'I had a little bird,
Its name was Enza.
I opened the window,
— Jump Rope rhyme popular in 1918 and 1919.
In 1918, residents of South Orange and Maplewood might turn to the local weekly newspaper, The Home News, for an update on local events. The usual headline, “What Maplewood – South Orange Folks are Doing; Personal Notes of Those You Know,” was followed by reports of graduations and “bridal teas.” The eight-page weekly filled its pages with items of local interest, short articles that jostled for space with War Bond ads.
However, as Downton Abbey viewers know, a global 'flu epidemic loomed. On the fictional series, the disease claimed a number of victims. Likewise, South Orange and Maplewood were impacted, as well.
Locals may have been alarmed to read the headline of Oct. 18, 1918. “South Orange District Schools Close; Village Churches Discontinue Services for Period of Epidemic.” Close to home, the influenza epidemic had struck.
The “Spanish flu” infected New Jersey in late summer and fall of 1918, eventually spreading around much of the world. Fort Dix, NJ, was struck hard by the disease, and 21-year-old Harry Schectman, newly drafted from Williams College, was one of the first New Jersey victims. By August, 9,313 new cases were reported, and by Sept. 28, 31,000 New Jersey residents had been stricken.
In South Orange, schools were closed for two weeks, and churches “until further notice.” Soda fountains and saloons were ordered to stop selling drinks “over the counter,” and dispense only bottled goods. The exception to the ruling was when a meal was served. However, the Board of Health was firm: “A sandwich is not a meal,” ruled that body. “This refers to the club sandwich as well as the ordinary or common variety.” The prohibition was intended to thwart saloonkeepers from including a cheap meal in the price of a drink and skirting the new rules.
Nearby, in Newark, the mayor reported some 11,000 had been stricken with the flu. The city’s chief health officer, Dr. Charles Craster, disputed his figures, counting double that number. He designated the City Hospital for those who needed quarantine. He also worked on establishing a hospital in the Hahne and Staff building with the capacity for treating 750 people. Sadly, the hospital was completed too late to serve the ill; it quickly became a home for newly-orphaned Newark children.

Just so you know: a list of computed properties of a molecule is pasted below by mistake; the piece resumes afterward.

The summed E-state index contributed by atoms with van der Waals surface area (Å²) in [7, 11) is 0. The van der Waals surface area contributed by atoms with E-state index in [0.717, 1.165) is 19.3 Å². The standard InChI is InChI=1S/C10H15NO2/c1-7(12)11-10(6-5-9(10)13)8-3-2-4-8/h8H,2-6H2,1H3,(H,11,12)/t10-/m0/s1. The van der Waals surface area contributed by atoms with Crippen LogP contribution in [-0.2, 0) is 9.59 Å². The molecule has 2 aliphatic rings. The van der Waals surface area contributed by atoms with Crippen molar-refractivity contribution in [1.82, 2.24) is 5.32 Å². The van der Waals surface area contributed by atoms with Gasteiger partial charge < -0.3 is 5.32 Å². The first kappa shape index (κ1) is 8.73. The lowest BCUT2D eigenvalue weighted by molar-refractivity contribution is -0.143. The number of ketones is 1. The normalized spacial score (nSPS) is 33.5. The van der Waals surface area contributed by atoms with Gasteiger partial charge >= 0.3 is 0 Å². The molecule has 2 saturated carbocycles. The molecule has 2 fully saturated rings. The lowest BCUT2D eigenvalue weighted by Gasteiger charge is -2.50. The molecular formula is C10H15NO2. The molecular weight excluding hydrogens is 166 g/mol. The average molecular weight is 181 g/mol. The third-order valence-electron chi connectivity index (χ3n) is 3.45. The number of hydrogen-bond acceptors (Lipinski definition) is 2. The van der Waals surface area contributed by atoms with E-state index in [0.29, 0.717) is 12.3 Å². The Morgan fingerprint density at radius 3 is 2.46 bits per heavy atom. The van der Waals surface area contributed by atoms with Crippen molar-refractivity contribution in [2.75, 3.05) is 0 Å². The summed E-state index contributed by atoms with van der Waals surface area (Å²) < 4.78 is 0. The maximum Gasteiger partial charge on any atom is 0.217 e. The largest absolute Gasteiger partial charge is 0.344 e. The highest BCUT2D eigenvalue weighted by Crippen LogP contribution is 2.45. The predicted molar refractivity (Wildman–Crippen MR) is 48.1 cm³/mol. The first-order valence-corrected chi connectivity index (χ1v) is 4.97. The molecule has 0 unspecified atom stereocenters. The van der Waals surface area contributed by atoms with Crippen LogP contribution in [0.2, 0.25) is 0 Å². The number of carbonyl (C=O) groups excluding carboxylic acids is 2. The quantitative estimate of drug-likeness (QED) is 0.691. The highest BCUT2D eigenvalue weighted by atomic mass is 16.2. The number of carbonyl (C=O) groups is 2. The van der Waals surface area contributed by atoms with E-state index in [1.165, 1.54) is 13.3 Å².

In comparison, South Orange, which included much of Maplewood, fared well. Dr. A. C. Benedict, Village Physician, reported about 100 cases of the flu. “Even the influenza cases we have see most of them progressing satisfactorily. Considering the severity of the epidemic in other nearby municipalities, South Orange is very fortunate and we intend to continue taking every precaution necessary to prevent conditions growing worse. “
The epidemic killed more Americans than World War I, and its origins and treatment were largely a matter of guesswork. The Red Cross, Post Office and Federal Railroad administration produced instructive posters. Even the Colgate company placed ads detailing 12 steps to prevent influenza. Among the recommendations: chew food carefully and avoid tight clothes and shoes. Locally, The Home News advised readers to keep the body strong, which “can be done by having a proper proportion of work, play, and rest” and by drinking milk. A nearby advertisement warned readers “Don’t Telephone Unless It Is Absolutely Necessary,” as a way to prevent the spread of illness.
The 1918 flu strain passed quickly through our area; by the end of November, newly-reported cases were an exception. Schools and churches reopened, and articles about the epidemic were moved to pages 3 and 4 of the newspaper.
Health care has come a long way since the 1918 epidemic, and post-World War I research provided us with greater understanding of illness and antibiotic remedies. During the epidemic, the local Health Department recommended this: “Spend some time out of doors each day, walk to work if at all practicable.” Perhaps it’s time to go outside.